By Sarah Gray
November 27, 2017

Score one for the Luddites. Taking notes with pen and paper may be more effective than with a laptop or tablet, studies show.

In a New York Times article, Susan Dynarski, a professor of education, public policy and economics at the University of Michigan, explained that she has banned students from using electronics during her classes because of research showing that computers inhibit learning. To back up her argument, she points to research showing that students retain information better by taking notes the old-fashioned way.

A study by Princeton University and the University of California, Los Angeles in 2014 found that “students who took notes on laptops performed worse on conceptual questions than students who took notes longhand.” Even electronics-suing students who refrained from multi-tasking during class like checking Facebook and shopping online had a “tendency to transcribe lectures verbatim rather than processing information and reframing it in their own words.”

It turned out that students who took notes with a pen and paper did a much better job because they had to process, synthesize, and then summarize what the lecturer was saying.

The researchers conducted three studies by looked at randomized groups of people who were asked to take notes with either a pen and paper or a laptop while being shown a lecture. The students were then tested about what they retained.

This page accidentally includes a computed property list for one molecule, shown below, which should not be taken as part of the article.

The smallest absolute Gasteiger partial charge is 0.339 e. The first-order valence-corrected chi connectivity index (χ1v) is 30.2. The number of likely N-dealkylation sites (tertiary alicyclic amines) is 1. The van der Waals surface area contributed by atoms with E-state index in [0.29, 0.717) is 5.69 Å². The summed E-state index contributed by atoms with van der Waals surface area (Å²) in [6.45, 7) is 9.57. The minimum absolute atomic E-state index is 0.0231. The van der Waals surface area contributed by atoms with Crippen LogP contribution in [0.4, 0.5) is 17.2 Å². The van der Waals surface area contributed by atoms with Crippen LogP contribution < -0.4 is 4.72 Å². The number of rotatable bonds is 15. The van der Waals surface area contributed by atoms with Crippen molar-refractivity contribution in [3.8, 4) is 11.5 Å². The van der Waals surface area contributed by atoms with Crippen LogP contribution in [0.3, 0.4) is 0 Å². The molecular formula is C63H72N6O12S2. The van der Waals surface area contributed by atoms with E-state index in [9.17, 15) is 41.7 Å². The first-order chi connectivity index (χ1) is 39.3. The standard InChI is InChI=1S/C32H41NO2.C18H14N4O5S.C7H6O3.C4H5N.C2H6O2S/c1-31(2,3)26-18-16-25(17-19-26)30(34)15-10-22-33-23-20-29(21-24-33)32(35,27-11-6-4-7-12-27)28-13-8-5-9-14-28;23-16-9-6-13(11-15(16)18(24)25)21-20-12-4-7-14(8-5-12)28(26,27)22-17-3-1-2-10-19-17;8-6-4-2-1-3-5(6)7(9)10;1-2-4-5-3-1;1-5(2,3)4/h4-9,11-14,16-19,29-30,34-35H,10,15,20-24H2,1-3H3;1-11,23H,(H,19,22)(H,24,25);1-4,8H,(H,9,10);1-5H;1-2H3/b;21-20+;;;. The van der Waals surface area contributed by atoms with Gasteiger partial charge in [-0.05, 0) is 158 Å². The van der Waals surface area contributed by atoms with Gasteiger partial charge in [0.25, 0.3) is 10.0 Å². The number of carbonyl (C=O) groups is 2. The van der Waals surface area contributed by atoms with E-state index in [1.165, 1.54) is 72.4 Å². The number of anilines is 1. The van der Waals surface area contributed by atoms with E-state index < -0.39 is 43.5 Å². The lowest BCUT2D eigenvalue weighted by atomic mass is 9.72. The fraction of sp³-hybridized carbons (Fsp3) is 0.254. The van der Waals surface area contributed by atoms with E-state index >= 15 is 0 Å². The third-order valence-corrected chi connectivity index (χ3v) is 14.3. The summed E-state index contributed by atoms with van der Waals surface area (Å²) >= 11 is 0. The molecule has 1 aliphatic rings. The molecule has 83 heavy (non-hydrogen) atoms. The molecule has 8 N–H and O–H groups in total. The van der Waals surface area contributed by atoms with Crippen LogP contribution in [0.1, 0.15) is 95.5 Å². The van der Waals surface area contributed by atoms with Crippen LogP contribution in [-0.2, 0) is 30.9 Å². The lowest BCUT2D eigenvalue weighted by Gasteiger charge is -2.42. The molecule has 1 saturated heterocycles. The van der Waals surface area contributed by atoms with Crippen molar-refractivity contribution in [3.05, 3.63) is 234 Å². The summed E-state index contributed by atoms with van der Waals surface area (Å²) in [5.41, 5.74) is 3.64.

In the first study, those who used laptops took more verbatim notes, and performed worse on the test. In the second study, students were told not to take verbatim notes, but often did anyways, and those who used laptops performed worse. In the final study, students were allowed to study before the test. Those who studied their handwritten notes performed the best.

A study by the U.S. Military Academy students at West Point that was published in 2017 looked at the performance of small economics classes. One was allowed an Internet-connected laptop, another was allowed a tablet that had to be face-up on the desk to be monitored, and the final one prohibited Internet-connected devices. Students “who were not allowed Internet access earned about 73% of the possible points on the multiple choice and short answer portion of the final exam, whereas students who had access to Internet-enabled devices earned about 71%.”

Not broadly discussed by Prof. Dynarski in the Times article was the risk of distraction that Internet-connected laptops pose in the classroom. However, a recent study from Michigan State University noted that distraction is an issue. “First, participants spent almost 40 minutes out of every 100-minute class period using the internet for nonacademic purposes, including social media, checking email, shopping, reading the news, chatting, watching videos, and playing games.” Scientific American said about the study. “This nonacademic use was negatively associated with final exam scores, such that students with higher use tended to score lower on the exam.”

Dynarski did, however, look at research from York University and McMaster University, which found that the distraction of laptop use (for students that multitask) can spillover to other students who are seated nearby.

Though the use of technology may aid classrooms in some ways (online syllabi, PDFs of reading materials), studies point towards leaving your laptop closed during the lecture.

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